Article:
Day one steps are closing Guantanamo Bay, ceasing and prohibiting torture, ceasing and prohibiting extraordinary rendition; steps for the first 100 days include ending warrantless spying, watch lists, the Ashcroft doctrine on FOIA requests, monitoring of activists, the Real ID Act, the abortion gag rule, the death penalty, and faith-based initiatives.

At least one of Obama's transition teams is, at the very least, reviewing Bush's executive orders for constitutionality, which covers some elements of the above. Most, however, have been implemented by act of Congress, which will require Congressional action to repeal.

Thursday, November 06, 2008

Behind the scenes during the election process

Newsweek reports some interesting tidbits from behind the scenes of the election process in both the McCain and Obama campaigns:
  • Both the McCain and Obama campaigns had computers compromised by "a foreign entity or organization [which] sought to gather information on the evolution of both camps' policy positions." And that entity was successful in collecting such data, apparently.
  • Palin's shopping spree was more extensive and expensive than has previously been reported: "While publicly supporting Palin, McCain's top advisers privately fumed at what they regarded as her outrageous profligacy. One senior aide said that Nicolle Wallace had told Palin to buy three suits for the convention and hire a stylist. But instead, the vice presidential nominee began buying for herself and her family—clothes and accessories from top stores such as Saks Fifth Avenue and Neiman Marcus. According to two knowledgeable sources, a vast majority of the clothes were bought by a wealthy donor, who was shocked when he got the bill. Palin also used low-level staffers to buy some of the clothes on their credit cards." The spending was allegedly tens of thousands of dollars more than reported.
  • McCain rarely spoke to Palin during the campaign, and although she wanted to speak in Phoenix along with McCain for his concession speech, this was vetoed by McCain's campaign strategist, Steve Schmidt.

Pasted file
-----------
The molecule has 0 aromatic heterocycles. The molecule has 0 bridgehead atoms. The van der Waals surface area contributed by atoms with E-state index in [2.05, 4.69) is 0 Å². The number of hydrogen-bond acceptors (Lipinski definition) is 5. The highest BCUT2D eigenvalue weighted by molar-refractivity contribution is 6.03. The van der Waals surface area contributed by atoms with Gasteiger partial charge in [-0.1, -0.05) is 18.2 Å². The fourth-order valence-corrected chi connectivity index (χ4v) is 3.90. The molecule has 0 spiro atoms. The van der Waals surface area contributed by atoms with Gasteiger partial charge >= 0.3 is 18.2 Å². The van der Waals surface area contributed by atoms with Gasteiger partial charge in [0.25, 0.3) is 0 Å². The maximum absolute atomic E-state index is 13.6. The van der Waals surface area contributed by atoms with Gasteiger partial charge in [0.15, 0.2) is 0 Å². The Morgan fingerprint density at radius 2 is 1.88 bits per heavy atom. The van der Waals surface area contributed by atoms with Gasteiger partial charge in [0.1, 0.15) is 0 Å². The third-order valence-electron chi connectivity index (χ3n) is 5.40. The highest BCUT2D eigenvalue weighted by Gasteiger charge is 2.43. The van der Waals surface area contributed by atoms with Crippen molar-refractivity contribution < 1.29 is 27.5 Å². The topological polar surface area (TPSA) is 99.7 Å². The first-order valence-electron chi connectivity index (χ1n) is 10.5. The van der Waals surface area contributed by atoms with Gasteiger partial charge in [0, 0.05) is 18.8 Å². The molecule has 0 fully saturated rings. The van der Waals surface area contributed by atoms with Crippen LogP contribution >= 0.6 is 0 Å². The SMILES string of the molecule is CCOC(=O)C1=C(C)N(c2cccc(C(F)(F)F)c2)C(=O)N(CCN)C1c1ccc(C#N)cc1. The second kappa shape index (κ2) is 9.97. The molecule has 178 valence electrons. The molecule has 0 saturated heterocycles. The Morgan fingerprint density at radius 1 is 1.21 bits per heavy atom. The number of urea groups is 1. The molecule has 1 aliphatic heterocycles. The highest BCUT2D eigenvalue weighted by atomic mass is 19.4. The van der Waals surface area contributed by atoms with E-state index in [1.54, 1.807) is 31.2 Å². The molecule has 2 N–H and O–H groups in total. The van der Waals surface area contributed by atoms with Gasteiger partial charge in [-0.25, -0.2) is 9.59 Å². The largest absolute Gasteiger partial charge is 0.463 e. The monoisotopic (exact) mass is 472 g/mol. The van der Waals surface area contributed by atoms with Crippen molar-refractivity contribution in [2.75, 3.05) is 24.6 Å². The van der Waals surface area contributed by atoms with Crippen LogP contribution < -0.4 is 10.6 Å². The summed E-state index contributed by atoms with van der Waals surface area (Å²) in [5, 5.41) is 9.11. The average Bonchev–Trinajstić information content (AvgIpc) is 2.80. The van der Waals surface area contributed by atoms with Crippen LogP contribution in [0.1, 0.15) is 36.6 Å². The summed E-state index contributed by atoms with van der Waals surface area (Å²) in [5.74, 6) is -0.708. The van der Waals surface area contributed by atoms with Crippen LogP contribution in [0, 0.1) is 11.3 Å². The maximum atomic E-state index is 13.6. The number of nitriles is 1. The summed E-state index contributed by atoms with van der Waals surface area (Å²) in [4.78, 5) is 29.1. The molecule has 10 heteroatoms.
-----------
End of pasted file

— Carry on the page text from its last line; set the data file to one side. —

• The Secret Service reported "a sharp and disturbing increase in threats to Obama in September and early October, at the same time that many crowds at Palin rallies became more frenzied."
  • Palin attacked Obama about his connection to William Ayers before the campaign had finalized its plan about that issue--McCain had not given his approval, and a top advisor was resisting it.
  • Hillary Clinton was on much better terms with McCain than with Obama, and McCain feared that Hillary Clinton would be named as Obama's VP, and was glad when he chose Biden.
There are lots of other interesting bits in the article, as well.

Wednesday, November 05, 2008

Good and bad news on propositions

Good: Washington joins Oregon in allowing doctor-assisted suicide, South Dakota rejects further abortion limits, Michigan allows medical marijuana and stem cell research, California rejects further abortion limits, Colorado rejects the definition of person as beginning at conception.

Bad: California, Arizona, and Florida ban gay marriage with constitutional amendments, Arkansas bans gay couples from adopting children.

(Results at CNN.)

UPDATE: Ed Brayton notes at Dispatches from the Culture Wars that the California result on gay marriage was evidently due to religious bigotry: